A business card like mine shown below makes a good way to safely carry razor blades and needles. I use a short length of blue painter's tape to secure the needles and blades to the card. This tape can be unwrapped and reused multiple times without leaving a sticky residue. After that's done, the Dacron thread is wrapped around the whole thing:
Here's the Bic lighter wrapped with duct tape, along with the Fire Stick and Swiss Army knife:
And the First Aid supplies:
With the ability to carry so much useful stuff in such a small and lightweight package, it hardly makes sense to be without it. The good thing about this kind of kit is that you can have it on you no matter what type of attire you're wearing or what activity you will be involved in. I'm probably missing something you consider necessary for EDC. I'd love to hear your suggestions and see photos of your own kits.
Note: This checklist includes the items I would take in a bug-out situation in which I had to head out into the wilds of the Lower 48 State...
Whether considering a rifle for the bug out bag or for other purposes, I have a strong preference for short, handy carbines, and few rifles ...
The Ruger 10/22 is an all-time favorite among many rimfire enthusiasts, and for good reason. It's a reasonably priced, lightweight, rel...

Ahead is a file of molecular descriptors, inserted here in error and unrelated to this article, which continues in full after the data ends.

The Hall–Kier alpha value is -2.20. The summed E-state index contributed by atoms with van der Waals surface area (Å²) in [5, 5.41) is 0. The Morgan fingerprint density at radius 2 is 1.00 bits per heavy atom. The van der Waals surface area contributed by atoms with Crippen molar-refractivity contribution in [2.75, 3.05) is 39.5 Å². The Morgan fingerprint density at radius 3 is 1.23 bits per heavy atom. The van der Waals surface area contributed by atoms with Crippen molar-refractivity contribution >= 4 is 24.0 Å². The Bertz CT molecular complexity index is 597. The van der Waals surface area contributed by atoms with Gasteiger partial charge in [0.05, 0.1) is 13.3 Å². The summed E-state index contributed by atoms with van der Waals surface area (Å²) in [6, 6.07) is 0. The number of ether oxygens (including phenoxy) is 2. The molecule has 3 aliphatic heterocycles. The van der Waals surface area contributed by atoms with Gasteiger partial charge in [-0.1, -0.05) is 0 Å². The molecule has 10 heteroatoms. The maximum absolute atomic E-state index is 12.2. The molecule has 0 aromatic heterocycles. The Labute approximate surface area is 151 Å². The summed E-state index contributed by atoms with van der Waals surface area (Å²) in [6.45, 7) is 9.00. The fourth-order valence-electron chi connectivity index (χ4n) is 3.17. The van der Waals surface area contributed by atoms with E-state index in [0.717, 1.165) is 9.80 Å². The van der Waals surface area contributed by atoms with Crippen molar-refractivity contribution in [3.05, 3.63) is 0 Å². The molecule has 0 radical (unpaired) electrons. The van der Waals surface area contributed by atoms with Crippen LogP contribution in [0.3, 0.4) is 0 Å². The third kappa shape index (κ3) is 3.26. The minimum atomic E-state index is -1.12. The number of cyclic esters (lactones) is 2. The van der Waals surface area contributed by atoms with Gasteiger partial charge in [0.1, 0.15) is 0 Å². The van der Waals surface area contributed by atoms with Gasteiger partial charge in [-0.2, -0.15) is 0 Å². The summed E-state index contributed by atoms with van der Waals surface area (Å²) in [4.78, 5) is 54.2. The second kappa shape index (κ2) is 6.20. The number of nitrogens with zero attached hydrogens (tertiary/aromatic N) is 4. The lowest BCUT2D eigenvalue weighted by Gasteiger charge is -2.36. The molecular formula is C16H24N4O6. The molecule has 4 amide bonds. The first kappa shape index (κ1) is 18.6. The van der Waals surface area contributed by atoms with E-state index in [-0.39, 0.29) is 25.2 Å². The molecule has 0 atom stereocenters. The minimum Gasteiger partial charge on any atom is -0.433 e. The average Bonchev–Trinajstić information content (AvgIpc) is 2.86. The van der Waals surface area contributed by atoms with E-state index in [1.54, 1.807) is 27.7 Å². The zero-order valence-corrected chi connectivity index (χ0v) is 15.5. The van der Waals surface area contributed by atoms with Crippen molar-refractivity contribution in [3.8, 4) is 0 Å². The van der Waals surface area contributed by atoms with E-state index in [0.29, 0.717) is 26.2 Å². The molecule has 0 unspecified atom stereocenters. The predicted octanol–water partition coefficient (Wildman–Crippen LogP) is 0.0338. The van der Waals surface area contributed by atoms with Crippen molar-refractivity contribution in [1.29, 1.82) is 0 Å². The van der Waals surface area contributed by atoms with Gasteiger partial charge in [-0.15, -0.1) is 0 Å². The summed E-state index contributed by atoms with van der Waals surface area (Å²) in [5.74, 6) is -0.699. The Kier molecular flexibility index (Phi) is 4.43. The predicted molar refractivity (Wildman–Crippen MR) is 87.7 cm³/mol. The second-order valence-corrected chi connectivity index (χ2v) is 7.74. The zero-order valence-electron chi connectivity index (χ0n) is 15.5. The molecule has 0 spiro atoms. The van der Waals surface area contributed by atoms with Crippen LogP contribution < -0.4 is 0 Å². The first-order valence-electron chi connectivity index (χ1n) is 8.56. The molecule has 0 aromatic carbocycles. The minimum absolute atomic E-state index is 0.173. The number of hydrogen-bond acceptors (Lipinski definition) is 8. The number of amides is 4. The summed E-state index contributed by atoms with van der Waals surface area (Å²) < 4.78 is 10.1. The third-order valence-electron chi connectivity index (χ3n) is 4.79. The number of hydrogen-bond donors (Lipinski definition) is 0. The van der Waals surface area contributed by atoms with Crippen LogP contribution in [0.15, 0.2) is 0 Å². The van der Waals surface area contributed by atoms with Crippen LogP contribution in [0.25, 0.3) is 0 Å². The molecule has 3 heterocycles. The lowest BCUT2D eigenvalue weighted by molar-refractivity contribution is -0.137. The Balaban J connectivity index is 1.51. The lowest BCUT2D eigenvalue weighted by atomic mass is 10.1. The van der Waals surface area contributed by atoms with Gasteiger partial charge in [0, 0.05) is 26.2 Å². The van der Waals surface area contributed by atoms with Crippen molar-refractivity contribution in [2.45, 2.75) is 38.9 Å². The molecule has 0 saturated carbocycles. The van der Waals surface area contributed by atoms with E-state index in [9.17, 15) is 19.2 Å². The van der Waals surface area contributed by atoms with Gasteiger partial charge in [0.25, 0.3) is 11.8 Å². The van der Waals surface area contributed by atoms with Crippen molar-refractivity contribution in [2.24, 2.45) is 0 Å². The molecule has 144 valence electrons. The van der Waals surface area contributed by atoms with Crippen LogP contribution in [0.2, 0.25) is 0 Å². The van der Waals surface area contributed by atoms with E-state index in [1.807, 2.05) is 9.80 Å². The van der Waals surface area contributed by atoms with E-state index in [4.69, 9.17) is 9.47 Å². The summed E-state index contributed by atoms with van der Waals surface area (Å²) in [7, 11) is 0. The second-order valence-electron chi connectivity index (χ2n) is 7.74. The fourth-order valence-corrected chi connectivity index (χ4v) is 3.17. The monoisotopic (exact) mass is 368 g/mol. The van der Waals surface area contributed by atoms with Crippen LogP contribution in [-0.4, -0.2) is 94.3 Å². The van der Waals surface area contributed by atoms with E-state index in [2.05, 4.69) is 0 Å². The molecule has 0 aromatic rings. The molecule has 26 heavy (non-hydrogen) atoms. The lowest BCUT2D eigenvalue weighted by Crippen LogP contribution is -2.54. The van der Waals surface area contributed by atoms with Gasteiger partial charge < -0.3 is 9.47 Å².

The feasibility of any bug out plan depends a lot on your starting point. Obviously, some regions of the country have more to offer than ot...
Here's an interesting product if you're using a Jeep or some kind of off-road capable SUV or pickup as a bug-out vehicle and would l...
I might have mentioned here before that I like guns. If not, I'll say it now. Not all of them have to be about bugging out or even abo...
I see a lot of discussion on survival forums and blogs about the options available for radio communication among small groups in a post-SHTF...
Bug out bag checklists usually focus on a full-sized kit of everything you would need for at least the first 72-hours after leaving home. I...
Anyone planning to bug out on coastal waters or along rivers or other waterways with reasonably clear water should consider adding a simple ...
Mark Knopfler's song Cleaning My Gun in my last post reminded me of a job that needed doing this morning: stripping and cleaning my Kel...